Bishop emeritus

TV Mass Homily 12/29/2019

Today we celebrate the Feast of the Holy Family of Jesus, Mary and Joseph. After the preparations, celebrations and cleanup from the most recent Christmas Day, I imagine many of you a bit weary and yearn for some downtime. Christmas in the Church however is not only one day; it is a season for reflection, for reflection on the purpose of the birth of the Christ child. It is not yet ordinary time.

Have you ever wondered how Mary and Joseph felt in the days after the birth of their son, the first Christmas day? You who have been parents have some understanding – exhaustion, elation, concern, wonderment may be some words that come to mind.

From today’s Gospel we know that it was never to be ordinary time for them. Once it was clear that Herod was going to try to remove any threats to his kingship, including killing new born baby boys, Joseph and Mary could not rest in the beauty of the birth of the Christ child. To protect him they had to journey to Egypt following so closely on their journey to Bethlehem. Neither journey could have been easy.

Herod’s order to kill all baby boys in order to protect his power and his pride is a reminder to us that respect for life, core to who we are as Christians, has ever been under threat. In many areas of the world today sadly it is baby girls who are the selected victims. Let us pray for and work for greater respect for all human life from conception to natural death.

The model of the Holy Family is raised up in part to offer a glimpse of the key ingredient to holy living as depicted movingly in the crèche. There Joseph and Mary humbly bow in homage before the son of God, our Lord, Jesus Christ. The strength of our families whatever their makeup is whether Jesus is at the center.

The Book of Sirach, our first reading, was written several centuries before the birth of Christ. It emphasizes that families are blessings from God and that respect within family, by spouses for each other, parents for children, adult children for aging parents, not only strengthens the family but also strengthens each member’s personal relationship with God. St. Paul in our second reading reminds us that the standard for Christian living is Christ himself. ‘Put on as God’s chosen one, heartfelt compassion, kindness, humility, gentleness and patience. Do everything in the name of the Lord Jesus Christ’, he wrote to the Colossians. We need these scriptural reminders because challenges come to all families, to us all.  Our faith reassures us that in them we are never alone. Christ is with us.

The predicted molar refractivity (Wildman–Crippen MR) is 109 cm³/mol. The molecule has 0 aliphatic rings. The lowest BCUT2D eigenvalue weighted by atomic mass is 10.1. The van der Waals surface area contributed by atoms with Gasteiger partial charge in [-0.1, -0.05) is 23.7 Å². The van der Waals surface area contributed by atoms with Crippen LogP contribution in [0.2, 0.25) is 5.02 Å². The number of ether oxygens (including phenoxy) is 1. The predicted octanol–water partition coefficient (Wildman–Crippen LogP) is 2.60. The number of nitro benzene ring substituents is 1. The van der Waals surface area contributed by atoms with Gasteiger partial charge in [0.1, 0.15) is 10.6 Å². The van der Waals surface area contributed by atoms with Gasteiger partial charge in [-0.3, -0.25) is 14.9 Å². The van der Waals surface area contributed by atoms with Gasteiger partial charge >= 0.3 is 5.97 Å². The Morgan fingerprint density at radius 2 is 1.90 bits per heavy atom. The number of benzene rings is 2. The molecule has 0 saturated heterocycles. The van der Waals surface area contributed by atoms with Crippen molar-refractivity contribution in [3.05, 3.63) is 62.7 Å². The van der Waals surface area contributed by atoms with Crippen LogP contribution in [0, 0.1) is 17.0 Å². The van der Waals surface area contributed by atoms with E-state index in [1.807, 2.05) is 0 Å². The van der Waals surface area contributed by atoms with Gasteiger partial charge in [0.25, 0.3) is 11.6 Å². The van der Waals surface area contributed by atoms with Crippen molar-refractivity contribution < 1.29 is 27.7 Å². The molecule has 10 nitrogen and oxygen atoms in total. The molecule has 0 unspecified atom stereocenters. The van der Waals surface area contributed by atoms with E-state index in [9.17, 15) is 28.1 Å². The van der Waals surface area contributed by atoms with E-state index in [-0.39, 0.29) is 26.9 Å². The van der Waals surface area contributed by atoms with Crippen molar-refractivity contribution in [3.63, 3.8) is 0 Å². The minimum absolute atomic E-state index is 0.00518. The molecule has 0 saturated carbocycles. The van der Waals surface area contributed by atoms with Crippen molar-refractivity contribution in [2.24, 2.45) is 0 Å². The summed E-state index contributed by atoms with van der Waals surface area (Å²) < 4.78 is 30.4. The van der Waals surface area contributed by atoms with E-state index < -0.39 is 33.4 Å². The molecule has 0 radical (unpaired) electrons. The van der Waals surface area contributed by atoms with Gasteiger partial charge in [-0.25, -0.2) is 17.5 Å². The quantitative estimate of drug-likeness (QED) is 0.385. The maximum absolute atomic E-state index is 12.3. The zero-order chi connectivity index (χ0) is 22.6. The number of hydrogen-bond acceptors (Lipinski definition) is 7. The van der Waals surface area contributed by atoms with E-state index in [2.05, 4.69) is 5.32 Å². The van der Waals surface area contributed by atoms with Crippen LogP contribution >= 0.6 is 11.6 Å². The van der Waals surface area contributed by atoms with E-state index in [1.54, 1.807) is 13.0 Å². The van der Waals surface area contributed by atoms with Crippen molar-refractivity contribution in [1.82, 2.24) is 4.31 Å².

A family was on the way home from a picnic when a garage sale was spotted and they decided to stop. As the father was maneuvering to park, the three year old boy opened the door and fell under the car, one wheel rolling over his hand. He was rushed to the hospital. As he was examined and emergency surgery scheduled, all his mother could think about was his hands, his perfect hands. Between surgeries, the father entered the hospital room, guilt shadowing him. The boy smiled with delight to see his dad. Then tears came and he blurted out, ‘you won’t run over my hand again will you daddy?’ ‘No never, never again’, the dad managed to say and quickly left the room.

Observing this emotional scene, the mother went to the hospital chapel deciding it was time for a heart to heart with God. She was angry with God. The chapel was plain with a couple of paintings. One was of Jesus, his eyes staring out. She returned the stare as if to say, ‘I’m waiting for an explanation’. Then she looked at the other painting. It was hands, not crucified hands. Not crushed hands like the tiny one a few floors above, but hands together in prayer. Perfect hands, she thought. She later wrote, ‘I could not move. I waited for something to kill the pain. It appeared, that painkilling wisdom, slowly like the morning sun warming me with its simplicity. And I knew why a mother was consumed with anger at a God who loves little children. My mountain sized anger had at that moment damned any overflow that might have spilled onto a father and a child who needed only love and support. Tears washed away the blackness. Finally I wiped them away and ran upstairs to a child’s beautiful little hands.’ At that moment Christ was at the center of her life.

David lost his parents in an accident when he was about three. His aunt and uncle who were hard working farmers took him in and cared for him over the years.  As he was ready to leave for college, he reflected on all the sacrifices they had made for him. He said to them, ‘how can I ever repay you?’ His uncle said, ‘there is an old saying. The love of parents goes to their children but the love of those children goes to their children.’ ‘That’s not so’, David responded, ‘I will never stop trying to repay you.’ His aunt interrupted him, ‘David, what your uncle means to say is that a parent’s love isn’t to be paid back; it is to be passed on.’

In that sense we are all children and we are all parents. God the Father has given us life and unique gifts to be used and passed on. Mary, our Mother, has given us the model of faith and discipleship to be used and passed on. Jesus has given and gives us himself in the Holy Eucharist and in his church to be used and passed on.

To make our families holy, our relationships whole, we need only to follow the example of the holiest of families – trust God with courage, respect one another with kindness, and pray not only in need but in thanksgiving. Like Mary and Joseph, the shepherds and soon the Magi, let Christ be at our Center.